The first argument he makes and he makes it very clear over and over again, is that this man, Matthew Pritchett had ample opportunity to kill Lonnie Smith and if he really wanted to kill him back on March 29th Lonnie Smith wouldn't be here. Now, maybe he gives Mr. Pritchett more credit than he deserves. Maybe he knows something about Mr. Pritchett I don't know but I know what one thing; there's been no evidence whatsoever of that ample opportunity that he had after March 29th. We don't know where Lonnie Smith was after March 29th. We don't have any indication that he had ample opportunity to kill him. All we know about Lonnie Smith is that he came in this courtroom under the guard of this officer; that this officer was in the courtroom the whole time Lonnie Smith was here and that Lonnie Smith was walked out of the courtroom by this officer. So, we know that every time we see Lonnie Smith he's been in the custody of an officer,custody protection, I don't know what you want to call it but we don't know and there's been no evidence to indicate that that man had another opportunity to get him. That's not what this case is all about, it's about the opportunity he had back on March 29th to get him, the opportunity that he used. We can't say he had ample opportunity to get him after March 29th because we don't know where he's been since March 29th; there's been no testimony put forward of that. He could have been in custody since March 29th, we don't know.


Petitioner's trial counsel objected to the implication that Lonnie Smith might have been in protective custody. The trial court ruled as follows:


I don't--he didn't say that he was, he said that he, that there could be any possibility of there might have been reasons of why he didn't have a chance to do anything else to Mr. Smith and I don't think that that is a basis for a mistrial. I don't think it even merits a cautionary instruction to any context in the manner of which it was said.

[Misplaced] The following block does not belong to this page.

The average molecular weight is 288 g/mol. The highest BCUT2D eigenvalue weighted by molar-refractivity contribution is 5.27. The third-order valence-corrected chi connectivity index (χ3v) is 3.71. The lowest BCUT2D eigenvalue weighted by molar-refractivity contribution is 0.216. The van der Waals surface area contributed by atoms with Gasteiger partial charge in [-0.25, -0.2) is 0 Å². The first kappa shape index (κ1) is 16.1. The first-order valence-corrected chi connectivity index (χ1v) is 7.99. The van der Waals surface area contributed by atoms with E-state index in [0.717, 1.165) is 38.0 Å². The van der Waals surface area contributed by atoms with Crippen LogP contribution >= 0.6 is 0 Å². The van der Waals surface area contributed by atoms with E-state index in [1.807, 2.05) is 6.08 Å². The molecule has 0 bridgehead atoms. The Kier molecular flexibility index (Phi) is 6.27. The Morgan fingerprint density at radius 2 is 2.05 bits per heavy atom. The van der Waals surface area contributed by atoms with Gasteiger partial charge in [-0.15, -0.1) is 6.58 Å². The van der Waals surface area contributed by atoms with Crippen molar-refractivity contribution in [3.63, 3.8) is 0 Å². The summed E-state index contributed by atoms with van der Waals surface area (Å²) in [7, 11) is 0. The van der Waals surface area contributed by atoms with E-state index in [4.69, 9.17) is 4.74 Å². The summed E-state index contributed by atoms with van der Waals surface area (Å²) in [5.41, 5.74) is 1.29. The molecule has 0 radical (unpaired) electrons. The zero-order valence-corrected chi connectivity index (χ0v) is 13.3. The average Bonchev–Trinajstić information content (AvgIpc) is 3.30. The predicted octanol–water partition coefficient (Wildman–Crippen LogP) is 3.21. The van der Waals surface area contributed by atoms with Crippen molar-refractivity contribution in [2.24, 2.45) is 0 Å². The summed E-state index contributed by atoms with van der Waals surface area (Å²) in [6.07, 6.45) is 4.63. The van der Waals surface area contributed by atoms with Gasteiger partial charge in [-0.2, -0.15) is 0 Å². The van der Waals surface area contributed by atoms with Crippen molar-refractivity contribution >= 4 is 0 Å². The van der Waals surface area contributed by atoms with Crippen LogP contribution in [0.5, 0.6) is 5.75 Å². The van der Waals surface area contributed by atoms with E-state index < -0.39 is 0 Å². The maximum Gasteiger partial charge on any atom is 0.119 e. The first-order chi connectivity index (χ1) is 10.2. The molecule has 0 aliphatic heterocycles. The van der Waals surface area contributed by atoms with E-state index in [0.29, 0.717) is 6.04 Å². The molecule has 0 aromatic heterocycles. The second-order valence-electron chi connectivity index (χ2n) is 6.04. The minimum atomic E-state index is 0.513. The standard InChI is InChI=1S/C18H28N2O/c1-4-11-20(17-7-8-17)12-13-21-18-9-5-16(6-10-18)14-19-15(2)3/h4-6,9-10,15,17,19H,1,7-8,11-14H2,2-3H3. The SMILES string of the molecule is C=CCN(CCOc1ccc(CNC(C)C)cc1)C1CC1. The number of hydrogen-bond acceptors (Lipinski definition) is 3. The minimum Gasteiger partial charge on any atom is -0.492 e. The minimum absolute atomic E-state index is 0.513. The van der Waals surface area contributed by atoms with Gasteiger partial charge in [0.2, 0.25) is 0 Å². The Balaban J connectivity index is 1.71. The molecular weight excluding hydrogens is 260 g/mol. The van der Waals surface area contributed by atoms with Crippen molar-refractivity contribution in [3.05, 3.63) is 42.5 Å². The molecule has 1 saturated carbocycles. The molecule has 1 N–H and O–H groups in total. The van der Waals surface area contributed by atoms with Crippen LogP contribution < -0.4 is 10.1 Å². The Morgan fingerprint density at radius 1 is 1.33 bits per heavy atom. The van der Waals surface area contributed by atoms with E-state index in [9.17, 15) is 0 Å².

The court did caution the jury, immediately after the sidebar conference, that what the attorneys say during opening and closing arguments is not evidence. The jury found Petitioner guilty.


Petitioner exhausted available state court remedies and initiated this action. On July 13, 1994, a United States magistrate judge issued a report and recommendation pursuant to which he recommended the denial of Petitioner's habeas petition. The Magistrate Judge made the following recommended conclusion concerning Petitioner's claim based upon his statement to Officer John Magnum:


The United States Supreme Court has now decided that police officers may continue questioning someone who makes what may be an ambiguous request for legal help. Davis v. United States, 512 U.S. 452, 114 S.Ct. 2350, 129 L.Ed.2d 362 (1994).... [R]elief is precluded, as to this ground, by Davis.


* * * * * *


[The state court of appeals held that]